Self-respect is toughness, moral nerve, character, a certain discipline to defer gratification, do the honourable thing, seek a goal with open eyes knowing its price, and the odds of success. It might manifest itself in English formal dress in the rain-forest
(hold on! what about all that fiction showing the Empire-builders’ civilisation mere window-dressing over weakness and hypocrisy!)
a symbol of values inculcated long before
(in some people, perhaps).
It is to have the courage of ones mistakes and sins- to commit adultery then accept the result
(I thought earlier it was about honour)
It is to know yourself, take your own measure, and make peace with that
(when honour is not possible. Becky Sharp had self respect.)
It never keeps you safe, but safe enough
(my summary, not in her words)
and does not proceed from certain charms such as clean hair and fingernails, the child’s passive virtue of good manners and a good IQ score. To believe that is all you need is a kind of innocence, before you realise those child’s virtues are not enough.
You cannot deceive yourself.
(Um. I feel I always did; I ferreted out the lies I told myself, beginning with the lie “I lie to myself because I want to see myself as a Good person”. Perhaps she saw herself more clearly, only needed one “does not compute” moment before the scales fell from her eyes.)
Without self-respect, you see all your failings in turn, the hurtful words, the things done wrong, both real and imagined.
(I seek to let go of Perfect me, the me that does all that I expect of myself, without undue effort, showing up the physical Clare with all her failures. Perhaps this is a similar idea.)
The person without self-respect is bound to try to please all of the people, all of the time, to be unable to say no except by not turning up, or not answering the phone.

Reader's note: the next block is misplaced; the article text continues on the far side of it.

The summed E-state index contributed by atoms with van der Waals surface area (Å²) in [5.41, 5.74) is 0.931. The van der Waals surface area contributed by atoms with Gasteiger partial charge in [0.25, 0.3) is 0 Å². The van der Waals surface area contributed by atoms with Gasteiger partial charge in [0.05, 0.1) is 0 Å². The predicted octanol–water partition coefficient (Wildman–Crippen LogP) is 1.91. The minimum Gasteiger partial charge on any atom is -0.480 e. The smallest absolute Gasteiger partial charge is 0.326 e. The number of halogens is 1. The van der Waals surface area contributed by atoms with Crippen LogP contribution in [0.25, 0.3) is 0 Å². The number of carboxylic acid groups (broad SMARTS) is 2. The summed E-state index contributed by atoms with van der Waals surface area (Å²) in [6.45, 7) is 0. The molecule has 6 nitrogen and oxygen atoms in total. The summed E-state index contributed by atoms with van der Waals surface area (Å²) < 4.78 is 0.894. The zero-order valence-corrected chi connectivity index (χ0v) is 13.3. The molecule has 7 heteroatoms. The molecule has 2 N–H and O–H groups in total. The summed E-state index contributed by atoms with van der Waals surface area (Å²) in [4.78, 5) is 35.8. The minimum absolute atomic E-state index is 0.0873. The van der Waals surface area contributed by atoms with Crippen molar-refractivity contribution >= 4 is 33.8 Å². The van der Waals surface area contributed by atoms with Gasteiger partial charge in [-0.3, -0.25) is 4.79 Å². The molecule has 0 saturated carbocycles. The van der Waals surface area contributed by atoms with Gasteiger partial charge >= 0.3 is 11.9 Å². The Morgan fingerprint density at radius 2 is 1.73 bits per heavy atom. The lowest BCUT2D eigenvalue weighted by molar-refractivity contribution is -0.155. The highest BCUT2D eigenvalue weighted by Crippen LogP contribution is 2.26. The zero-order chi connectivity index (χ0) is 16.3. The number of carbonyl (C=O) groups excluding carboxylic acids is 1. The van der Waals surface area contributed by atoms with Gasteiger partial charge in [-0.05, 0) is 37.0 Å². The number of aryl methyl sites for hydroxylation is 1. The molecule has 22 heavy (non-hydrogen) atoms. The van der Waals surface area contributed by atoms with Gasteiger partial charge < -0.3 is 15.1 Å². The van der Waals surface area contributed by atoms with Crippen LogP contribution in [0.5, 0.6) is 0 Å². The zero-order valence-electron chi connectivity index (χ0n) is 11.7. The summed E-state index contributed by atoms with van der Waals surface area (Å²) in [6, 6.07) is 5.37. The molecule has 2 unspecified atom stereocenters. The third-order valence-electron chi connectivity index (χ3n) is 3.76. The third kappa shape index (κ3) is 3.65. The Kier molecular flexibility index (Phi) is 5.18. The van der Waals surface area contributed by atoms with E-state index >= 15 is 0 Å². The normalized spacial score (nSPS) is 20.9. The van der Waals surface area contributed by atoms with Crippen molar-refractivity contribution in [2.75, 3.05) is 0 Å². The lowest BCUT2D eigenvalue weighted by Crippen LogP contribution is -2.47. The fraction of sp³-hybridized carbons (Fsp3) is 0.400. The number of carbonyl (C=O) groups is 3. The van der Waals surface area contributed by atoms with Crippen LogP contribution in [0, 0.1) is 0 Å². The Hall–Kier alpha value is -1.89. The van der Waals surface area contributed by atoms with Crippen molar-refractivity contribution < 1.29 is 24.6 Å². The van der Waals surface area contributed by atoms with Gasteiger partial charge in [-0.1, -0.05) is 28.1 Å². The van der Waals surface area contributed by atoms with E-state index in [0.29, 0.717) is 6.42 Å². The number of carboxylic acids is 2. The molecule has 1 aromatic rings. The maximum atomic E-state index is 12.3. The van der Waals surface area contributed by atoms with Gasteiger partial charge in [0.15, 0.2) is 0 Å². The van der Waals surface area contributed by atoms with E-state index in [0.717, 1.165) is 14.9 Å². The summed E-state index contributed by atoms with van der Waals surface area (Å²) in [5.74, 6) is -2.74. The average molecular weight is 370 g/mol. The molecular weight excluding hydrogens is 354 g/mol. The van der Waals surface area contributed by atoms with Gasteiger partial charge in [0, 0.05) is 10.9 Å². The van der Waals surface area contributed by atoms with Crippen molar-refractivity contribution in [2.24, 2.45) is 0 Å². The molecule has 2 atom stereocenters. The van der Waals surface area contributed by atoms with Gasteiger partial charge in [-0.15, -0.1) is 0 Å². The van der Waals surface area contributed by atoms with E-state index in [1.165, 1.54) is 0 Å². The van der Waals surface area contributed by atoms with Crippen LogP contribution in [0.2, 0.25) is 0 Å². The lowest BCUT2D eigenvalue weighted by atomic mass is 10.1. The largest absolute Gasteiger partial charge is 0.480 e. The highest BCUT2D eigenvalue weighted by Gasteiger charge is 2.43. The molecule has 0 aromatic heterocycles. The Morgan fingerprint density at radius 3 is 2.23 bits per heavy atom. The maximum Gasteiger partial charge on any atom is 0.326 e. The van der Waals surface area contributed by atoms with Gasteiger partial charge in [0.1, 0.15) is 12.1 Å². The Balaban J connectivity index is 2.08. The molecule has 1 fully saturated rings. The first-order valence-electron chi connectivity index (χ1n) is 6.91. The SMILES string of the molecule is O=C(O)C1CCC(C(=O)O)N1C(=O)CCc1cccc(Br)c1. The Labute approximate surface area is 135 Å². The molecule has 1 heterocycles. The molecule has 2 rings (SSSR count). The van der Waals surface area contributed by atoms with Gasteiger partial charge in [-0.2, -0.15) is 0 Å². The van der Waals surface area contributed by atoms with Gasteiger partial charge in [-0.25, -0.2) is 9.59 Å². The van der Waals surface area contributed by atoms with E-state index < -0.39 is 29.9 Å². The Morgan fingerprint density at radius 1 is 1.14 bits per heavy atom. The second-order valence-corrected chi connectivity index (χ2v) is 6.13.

(This begins to worry me. I am withdrawn from society. It has always been my way.)
We flatter ourselves by thinking this compulsion to please others an attractive trait: a gift for imaginative empathy, evidence of our willingness to give.
(I may have a gift for empathy, but this is really frightening me now.)
That is alienation from self.
This is a summary of Joan Didion’s essay On Self-Respect, first published in 1961. I don’t agree with it all. Possibly I don’t understand it all. My feeling that I do could be the Dunning-Kruger effect, which one could never recognise in onesself so is the perfect source of paranoia- Omigod, I am an idiot, everyone’s laughing at me and I could never know- but again, I am sure enough. It talks of good things, seeking your own goals, living by your own sense of honour, which might be derived from the group, such as the colonial overlords, or purely idiosyncratic, knowing the cost and the odds.
And throughout it has wonderful sentences. It has weight and power:
character—the willingness to accept responsibility for one’s own life—is the source from which self-respect springs. That “is”! She exhibits such certainty that I am tempted to make her my guide and role-model.
It has a bracing acknowledgment of the darkness and difficulty:
That kind of self-respect is a discipline, a habit of mind that can never be faked but can be developed, trained, coaxed forth. It was once suggested to me that, as an antidote to crying, I put my head in a paper bag. As it happens, there is a sound physiological reason, something to do with oxygen, for doing exactly that, but the psychological effect alone is incalculable: it is difficult in the extreme to continue fancying oneself Cathy in Wuthering Heights with one’s head in a Food Fair bag. There is a similar case for all the small disciplines, unimportant in themselves; imagine maintaining any kind of swoon, commiserative or carnal, in a cold shower.
Joan! Explain to me, that I may understand! No, you feel this viscerally or do not get it at all:
To have that sense of one’s intrinsic worth which, for better or for worse, constitutes self-respect, is potentially to have everything: the ability to discriminate, to love and to remain indifferent. To lack it is to be locked within oneself, paradoxically incapable of either love or indifference.
I like how each of her two final sentences is in two balanced halves, like verses of the Psalms, a rhetorical trick I use myself, but they convey so much: rich promise, coupled with an image of terrifying insignificance, Heaven and Hell in two sentences.
To assign unanswered letters their proper weight, to free us from the expectations of others, to give us back to ourselves—there lies the great, the singular power of self-respect. Without it, one eventually discovers the final turn of the screw: one runs away to find oneself, and finds no one at home.
I share paintings by women, but here is Peder Krøyer’s picture of his wife, a completely different femininity from her self-portrait: